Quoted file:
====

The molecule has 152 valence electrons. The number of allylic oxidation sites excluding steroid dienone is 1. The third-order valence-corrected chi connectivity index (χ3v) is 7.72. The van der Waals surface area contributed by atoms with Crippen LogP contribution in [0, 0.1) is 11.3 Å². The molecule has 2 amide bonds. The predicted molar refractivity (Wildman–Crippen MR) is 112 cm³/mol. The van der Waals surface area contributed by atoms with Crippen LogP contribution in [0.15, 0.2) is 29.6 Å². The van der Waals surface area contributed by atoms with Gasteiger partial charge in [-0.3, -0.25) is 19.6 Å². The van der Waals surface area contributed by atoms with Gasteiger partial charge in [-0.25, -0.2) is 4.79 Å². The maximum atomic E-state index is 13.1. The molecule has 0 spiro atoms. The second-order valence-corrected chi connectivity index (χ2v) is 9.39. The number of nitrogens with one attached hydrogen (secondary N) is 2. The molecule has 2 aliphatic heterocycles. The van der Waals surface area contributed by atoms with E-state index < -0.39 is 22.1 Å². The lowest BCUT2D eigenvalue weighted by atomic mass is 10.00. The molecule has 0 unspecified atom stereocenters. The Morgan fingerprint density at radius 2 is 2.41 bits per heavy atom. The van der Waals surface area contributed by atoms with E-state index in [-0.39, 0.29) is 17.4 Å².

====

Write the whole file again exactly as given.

The molecule has 152 valence electrons. The number of allylic oxidation sites excluding steroid dienone is 1. The third-order valence-corrected chi connectivity index (χ3v) is 7.72. The van der Waals surface area contributed by atoms with Crippen LogP contribution in [0, 0.1) is 11.3 Å². The molecule has 2 amide bonds. The predicted molar refractivity (Wildman–Crippen MR) is 112 cm³/mol. The van der Waals surface area contributed by atoms with Crippen LogP contribution in [0.15, 0.2) is 29.6 Å². The van der Waals surface area contributed by atoms with Gasteiger partial charge in [-0.3, -0.25) is 19.6 Å². The van der Waals surface area contributed by atoms with Gasteiger partial charge in [-0.25, -0.2) is 4.79 Å². The maximum atomic E-state index is 13.1. The molecule has 0 spiro atoms. The second-order valence-corrected chi connectivity index (χ2v) is 9.39. The number of nitrogens with one attached hydrogen (secondary N) is 2. The molecule has 2 aliphatic heterocycles. The van der Waals surface area contributed by atoms with E-state index < -0.39 is 22.1 Å². The lowest BCUT2D eigenvalue weighted by atomic mass is 10.00. The molecule has 0 unspecified atom stereocenters. The Morgan fingerprint density at radius 2 is 2.41 bits per heavy atom. The van der Waals surface area contributed by atoms with E-state index in [-0.39, 0.29) is 17.4 Å².